From the early years of the 21st century, Sevilla established one of world football’s finest scouting systems, identifying young talent in Spain and from around the world, and developing them into world class players at the Ramon Sanchez Pizjuan Stadium. The big clubs would then come calling for the likes of Danny Alves and Sergio Ramos, and the club would repeat the cycle all over again.
However, as wide-ranging technical scouting departments for clubs became the norm, Sevilla had to innovate again to differentiate themselves from the pack.
“Five years ago, we asked internally how can we grow?” said Arroyo. “And we have a very clear (answer) that we had to do something else, something different. The answer was, we have to use the technology. We have to use the technology to do the same process, and the new process, in a very efficient way.”
“That means that, for instance, we apply technology on the ticketing side, or we apply the technology in order to mix the objective data provided by the performance of the players on the field, but also the subjective information that our scouts provide through the players.”
Elias Zamora, Sevilla’s chief data officer, does not have a football background — in true “Moneyball” tradition. He comes from “science, physics and mathematics” and before football, was involved in the stock market, where he developed financial algorithms.
In 2019, Zamora met with Arroyo, CEO Jose Maria Cruz, and Sevilla’s board of directors to map out the club’s transition into the tech age, and then in 2021, he was named chief data officer.
“So the question is, if we don’t do anything, if we just do the same as other people, we are going to get the same result of other people,” he said.
“And the results are typically dependent on money. The more money you have, the better results you’ll get, if you don’t do anything special. So because we don’t have more money than others, we have to do things in different ways in order to try to get a competitive advantage.”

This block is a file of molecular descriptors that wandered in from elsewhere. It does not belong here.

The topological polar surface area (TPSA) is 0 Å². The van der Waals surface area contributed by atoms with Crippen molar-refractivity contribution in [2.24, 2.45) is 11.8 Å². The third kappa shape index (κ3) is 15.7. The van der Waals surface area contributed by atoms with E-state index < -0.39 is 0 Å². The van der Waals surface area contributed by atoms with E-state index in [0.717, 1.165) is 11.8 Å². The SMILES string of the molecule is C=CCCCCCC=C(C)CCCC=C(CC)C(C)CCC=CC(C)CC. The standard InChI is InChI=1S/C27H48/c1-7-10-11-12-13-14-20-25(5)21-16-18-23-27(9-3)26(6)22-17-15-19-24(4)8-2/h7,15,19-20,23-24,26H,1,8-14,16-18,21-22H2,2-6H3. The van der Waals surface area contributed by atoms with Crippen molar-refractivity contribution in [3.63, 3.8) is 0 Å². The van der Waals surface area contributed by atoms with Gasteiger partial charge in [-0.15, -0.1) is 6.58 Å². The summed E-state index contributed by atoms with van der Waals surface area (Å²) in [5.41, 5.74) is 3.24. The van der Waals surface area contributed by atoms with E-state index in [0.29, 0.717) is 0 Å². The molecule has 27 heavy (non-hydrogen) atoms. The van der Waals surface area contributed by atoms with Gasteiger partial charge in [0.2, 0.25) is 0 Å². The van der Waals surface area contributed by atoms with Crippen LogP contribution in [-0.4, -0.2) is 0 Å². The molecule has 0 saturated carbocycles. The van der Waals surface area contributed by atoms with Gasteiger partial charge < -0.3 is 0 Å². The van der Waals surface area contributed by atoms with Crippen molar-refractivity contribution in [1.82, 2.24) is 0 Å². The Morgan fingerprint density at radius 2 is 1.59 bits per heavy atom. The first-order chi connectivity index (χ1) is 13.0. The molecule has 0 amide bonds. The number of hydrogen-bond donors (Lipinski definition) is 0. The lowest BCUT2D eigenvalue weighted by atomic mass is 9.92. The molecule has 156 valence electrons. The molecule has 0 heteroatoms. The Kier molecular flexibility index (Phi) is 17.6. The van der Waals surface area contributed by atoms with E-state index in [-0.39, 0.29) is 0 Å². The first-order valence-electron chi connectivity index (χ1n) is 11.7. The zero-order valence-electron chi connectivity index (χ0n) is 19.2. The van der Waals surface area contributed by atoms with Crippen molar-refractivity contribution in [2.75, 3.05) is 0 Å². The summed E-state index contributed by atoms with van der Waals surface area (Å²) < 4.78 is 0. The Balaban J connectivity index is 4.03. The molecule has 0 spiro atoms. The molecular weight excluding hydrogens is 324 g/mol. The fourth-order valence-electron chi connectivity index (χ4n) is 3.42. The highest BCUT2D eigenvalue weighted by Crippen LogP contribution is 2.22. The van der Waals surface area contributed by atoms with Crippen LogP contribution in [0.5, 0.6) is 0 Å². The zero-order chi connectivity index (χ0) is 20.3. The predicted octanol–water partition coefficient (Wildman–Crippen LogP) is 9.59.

“This was the idea. When I speak about data, let us speak about information. Information is directly under Jesus (Arroyo), and under the CEO, which means that we use information not just for business, not just for a sport, but we try to use data, that is information, for all the key areas of the club.”
That includes the fundamental areas of ticketing, sponsorships, marketing and retail.
With a team of more than 25 professionals dedicated to research and development, Sevilla have the biggest data department in continental European football, says Zamora. Using the software “AI Football,” they have one of the most advanced in the world as well.
“We have the capacity of developing our own technology. So we are the first club in Spain, for example, that was able to provide technology to La Liga, and not the (other way round).”
If embraced, Sevilla’s methodology can have a wide-ranging impact for clubs in the Middle East and Asia.
The revolution that swept through Saudi Arabian football over the last year has brought some of the world’s best players to the Kingdom’s elite clubs. However, those outside the “Big Four” of Al-Hilal, Al-Nassr, Al-Ahli and Al-Ittihad, must find other ways to compete.
Zamora reiterates Arroyo’s belief that Sevilla’s strategy could be the answer.
“This because we have our own team that is developing software and technology for our internal questions. And sometimes our internal questions are also the same questions as a club in Saudi Arabia, a club in Morocco, a club in Asia can have.”
“We are completely open to share this knowledge and to help (all clubs).”